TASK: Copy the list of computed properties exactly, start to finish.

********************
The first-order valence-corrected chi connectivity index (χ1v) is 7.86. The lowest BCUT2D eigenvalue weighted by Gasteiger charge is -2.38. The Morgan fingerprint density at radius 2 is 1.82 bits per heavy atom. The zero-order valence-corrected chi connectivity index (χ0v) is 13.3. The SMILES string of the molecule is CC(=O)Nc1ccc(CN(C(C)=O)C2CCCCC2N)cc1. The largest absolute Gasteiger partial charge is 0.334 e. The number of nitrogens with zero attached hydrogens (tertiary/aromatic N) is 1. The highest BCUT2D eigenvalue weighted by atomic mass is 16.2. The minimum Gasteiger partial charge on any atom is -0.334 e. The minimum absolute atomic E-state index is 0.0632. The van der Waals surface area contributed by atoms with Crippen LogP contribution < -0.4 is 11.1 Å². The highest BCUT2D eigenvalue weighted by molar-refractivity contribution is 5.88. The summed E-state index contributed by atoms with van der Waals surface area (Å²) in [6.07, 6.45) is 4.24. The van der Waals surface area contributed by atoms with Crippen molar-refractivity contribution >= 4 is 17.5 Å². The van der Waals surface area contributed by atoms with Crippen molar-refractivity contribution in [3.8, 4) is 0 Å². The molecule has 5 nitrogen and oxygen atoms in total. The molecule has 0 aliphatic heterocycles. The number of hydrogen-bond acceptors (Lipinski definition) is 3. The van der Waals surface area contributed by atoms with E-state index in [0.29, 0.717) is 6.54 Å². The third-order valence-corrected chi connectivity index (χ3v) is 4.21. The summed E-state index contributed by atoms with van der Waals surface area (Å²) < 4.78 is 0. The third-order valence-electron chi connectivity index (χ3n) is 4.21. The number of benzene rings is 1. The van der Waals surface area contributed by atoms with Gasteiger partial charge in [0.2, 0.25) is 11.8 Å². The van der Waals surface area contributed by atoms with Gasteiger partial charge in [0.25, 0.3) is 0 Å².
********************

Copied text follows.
The first-order valence-corrected chi connectivity index (χ1v) is 7.86. The lowest BCUT2D eigenvalue weighted by Gasteiger charge is -2.38. The Morgan fingerprint density at radius 2 is 1.82 bits per heavy atom. The zero-order valence-corrected chi connectivity index (χ0v) is 13.3. The SMILES string of the molecule is CC(=O)Nc1ccc(CN(C(C)=O)C2CCCCC2N)cc1. The largest absolute Gasteiger partial charge is 0.334 e. The number of nitrogens with zero attached hydrogens (tertiary/aromatic N) is 1. The highest BCUT2D eigenvalue weighted by atomic mass is 16.2. The minimum Gasteiger partial charge on any atom is -0.334 e. The minimum absolute atomic E-state index is 0.0632. The van der Waals surface area contributed by atoms with Crippen LogP contribution < -0.4 is 11.1 Å². The highest BCUT2D eigenvalue weighted by molar-refractivity contribution is 5.88. The summed E-state index contributed by atoms with van der Waals surface area (Å²) in [6.07, 6.45) is 4.24. The van der Waals surface area contributed by atoms with Crippen molar-refractivity contribution >= 4 is 17.5 Å². The van der Waals surface area contributed by atoms with Crippen molar-refractivity contribution in [3.8, 4) is 0 Å². The molecule has 5 nitrogen and oxygen atoms in total. The molecule has 0 aliphatic heterocycles. The number of hydrogen-bond acceptors (Lipinski definition) is 3. The van der Waals surface area contributed by atoms with E-state index in [0.29, 0.717) is 6.54 Å². The third-order valence-corrected chi connectivity index (χ3v) is 4.21. The summed E-state index contributed by atoms with van der Waals surface area (Å²) < 4.78 is 0. The third-order valence-electron chi connectivity index (χ3n) is 4.21. The number of benzene rings is 1. The van der Waals surface area contributed by atoms with Gasteiger partial charge in [0.2, 0.25) is 11.8 Å². The van der Waals surface area contributed by atoms with Gasteiger partial charge in [0.25, 0.3) is 0 Å².